H. Lin, Y. Zhang, and L. Mei, “Fluorescence Scheimpflug LiDAR developed for the three-dimension profiling of plants,” Opt. Express 28(7), 9269–9279 (2020).
[Crossref]

Z. Xu, Y. Jiang, J. Ji, E. Forsberg, Y. Li, and S. He, “Classification, identification, and growth stage estimation of microalgae based on transmission hyperspectral microscopic imaging and machine learning,” Opt. Express 28(21), 30686–30700 (2020).
[Crossref]

D. DePaoli, É Lemoine, K. Ember, M. Parent, M. Prud’homme, L. Cantin, K. Petrecca, F. Leblond, and D. C. Côté, “Rise of Raman spectroscopy in neurosurgery: a review,” J. Biomed. Opt. 25(05), 1 (2020).
[Crossref]

Z. Xu, E. Forsberg, Y. Guo, F. Cai, and S. He, “Light-sheet microscopy for surface topography measurements and quantitative analysis,” Sensors 20(10), C1 (2020).
[Crossref]

B. Jin, L. Cruz, and N. Goncalves, “Deep Facial Diagnosis: Deep Transfer Learning from Face Recognition to Facial Diagnosis,” IEEE Access 8, 123649–123661 (2020).
[Crossref]

L. Luo, X. Chen, Z. Xu, S. Li, and S. He, “A Parameter-Free Calibration Process for a Scheimpflug LIDAR for Volumetric Profiling,” Prog. Electromagn. Res. 169, 117–127 (2020).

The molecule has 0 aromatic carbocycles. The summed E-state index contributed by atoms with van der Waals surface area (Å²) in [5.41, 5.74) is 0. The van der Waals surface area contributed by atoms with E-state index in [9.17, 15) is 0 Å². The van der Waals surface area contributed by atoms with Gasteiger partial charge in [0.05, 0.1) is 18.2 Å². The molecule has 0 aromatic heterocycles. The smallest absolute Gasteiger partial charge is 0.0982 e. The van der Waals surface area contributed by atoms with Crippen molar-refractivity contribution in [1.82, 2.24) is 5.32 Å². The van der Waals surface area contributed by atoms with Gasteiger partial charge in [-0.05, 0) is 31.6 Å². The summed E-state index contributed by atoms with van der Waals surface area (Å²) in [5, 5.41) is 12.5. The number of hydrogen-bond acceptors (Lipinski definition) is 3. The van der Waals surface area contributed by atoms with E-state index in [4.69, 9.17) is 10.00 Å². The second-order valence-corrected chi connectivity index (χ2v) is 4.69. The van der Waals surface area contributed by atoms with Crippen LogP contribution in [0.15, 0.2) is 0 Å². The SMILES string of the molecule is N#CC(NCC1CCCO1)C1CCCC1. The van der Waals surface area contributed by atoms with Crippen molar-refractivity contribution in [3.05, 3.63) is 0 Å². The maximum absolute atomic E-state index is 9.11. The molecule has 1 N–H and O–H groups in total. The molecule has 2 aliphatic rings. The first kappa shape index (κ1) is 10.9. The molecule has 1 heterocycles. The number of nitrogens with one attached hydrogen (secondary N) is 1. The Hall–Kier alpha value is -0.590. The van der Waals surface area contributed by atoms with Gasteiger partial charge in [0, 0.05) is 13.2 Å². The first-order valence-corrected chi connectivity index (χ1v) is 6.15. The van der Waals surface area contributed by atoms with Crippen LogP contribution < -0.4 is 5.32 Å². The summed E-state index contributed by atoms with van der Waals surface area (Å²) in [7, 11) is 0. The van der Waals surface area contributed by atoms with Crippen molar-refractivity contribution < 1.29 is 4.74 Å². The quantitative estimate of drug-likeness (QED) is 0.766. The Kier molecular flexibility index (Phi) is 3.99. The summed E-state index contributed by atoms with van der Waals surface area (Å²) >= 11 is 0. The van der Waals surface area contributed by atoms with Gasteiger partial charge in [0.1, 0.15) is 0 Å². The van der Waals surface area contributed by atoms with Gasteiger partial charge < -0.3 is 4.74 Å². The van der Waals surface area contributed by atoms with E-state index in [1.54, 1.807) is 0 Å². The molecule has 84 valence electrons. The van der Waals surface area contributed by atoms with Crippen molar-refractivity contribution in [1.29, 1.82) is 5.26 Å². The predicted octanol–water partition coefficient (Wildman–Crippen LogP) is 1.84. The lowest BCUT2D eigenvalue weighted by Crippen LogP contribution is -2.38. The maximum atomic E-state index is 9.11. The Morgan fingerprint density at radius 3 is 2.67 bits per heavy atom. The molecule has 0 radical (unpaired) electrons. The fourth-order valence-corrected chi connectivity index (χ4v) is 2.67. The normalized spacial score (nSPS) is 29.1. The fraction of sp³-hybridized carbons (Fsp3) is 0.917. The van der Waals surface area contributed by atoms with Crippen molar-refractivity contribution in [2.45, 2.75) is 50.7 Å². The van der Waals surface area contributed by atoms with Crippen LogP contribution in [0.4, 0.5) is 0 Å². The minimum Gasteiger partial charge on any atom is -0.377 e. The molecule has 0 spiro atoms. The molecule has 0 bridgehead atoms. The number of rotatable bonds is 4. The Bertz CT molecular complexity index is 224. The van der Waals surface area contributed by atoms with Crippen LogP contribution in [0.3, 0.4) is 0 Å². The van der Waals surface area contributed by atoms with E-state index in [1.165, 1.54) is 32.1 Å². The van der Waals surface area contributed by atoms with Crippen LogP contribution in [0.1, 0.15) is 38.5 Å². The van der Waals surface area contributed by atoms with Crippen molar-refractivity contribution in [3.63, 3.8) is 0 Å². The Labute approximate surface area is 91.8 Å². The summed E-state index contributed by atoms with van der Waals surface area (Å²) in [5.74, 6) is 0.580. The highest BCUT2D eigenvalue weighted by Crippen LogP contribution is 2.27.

[Crossref]

F. Cai, T. Wang, J. Wu, and X. Zhang, “Handheld four-dimensional optical sensor,” Optik 203, 164001 (2020).
[Crossref]

X. Yao, S. Li, and S. He, “Dual-Mode Hyperspectral Bio-Imager with a Conjugated Camera for Quick Object-Selection and Focusing,” Prog. Electromagn. Res. 168, 133–143 (2020).
[Crossref]

X. Liu, Z. Jiang, T. Wang, F. Cai, and D. Wang, “Fast hyperspectral imager driven by a low-cost and compact galvo-mirror,” Optik 224, 165716 (2020).
[Crossref]

M. Zhu, D. Huang, X. Hu, W. Tong, B. Han, J. Tian, and H. Luo, “Application of Hyperspectral Technology in Detection of Agricultural Products and Food: A Review,” Food Sci. Nutr. 8(10), 5206–5214 (2020).
[Crossref]

2019 (7)

N. Weksler and E. Ben-Dor, “Mineral Classification of Soils Using Hyperspectral Longwave Infrared (LWIR) Ground-Based Data,” Remote Sens. 11(12), 1429 (2019).
[Crossref]

L. Coic, P. Y. Sacre, A. Dispas, A. K. Sakira, M. Fillet, R. D. Marini, P. Hubert, and E. Ziemons, “Comparison of Hyperspectral Imaging Techniques for the Elucidation of Falsified Medicines Composition,” Talanta 198, 457–463 (2019).
[Crossref]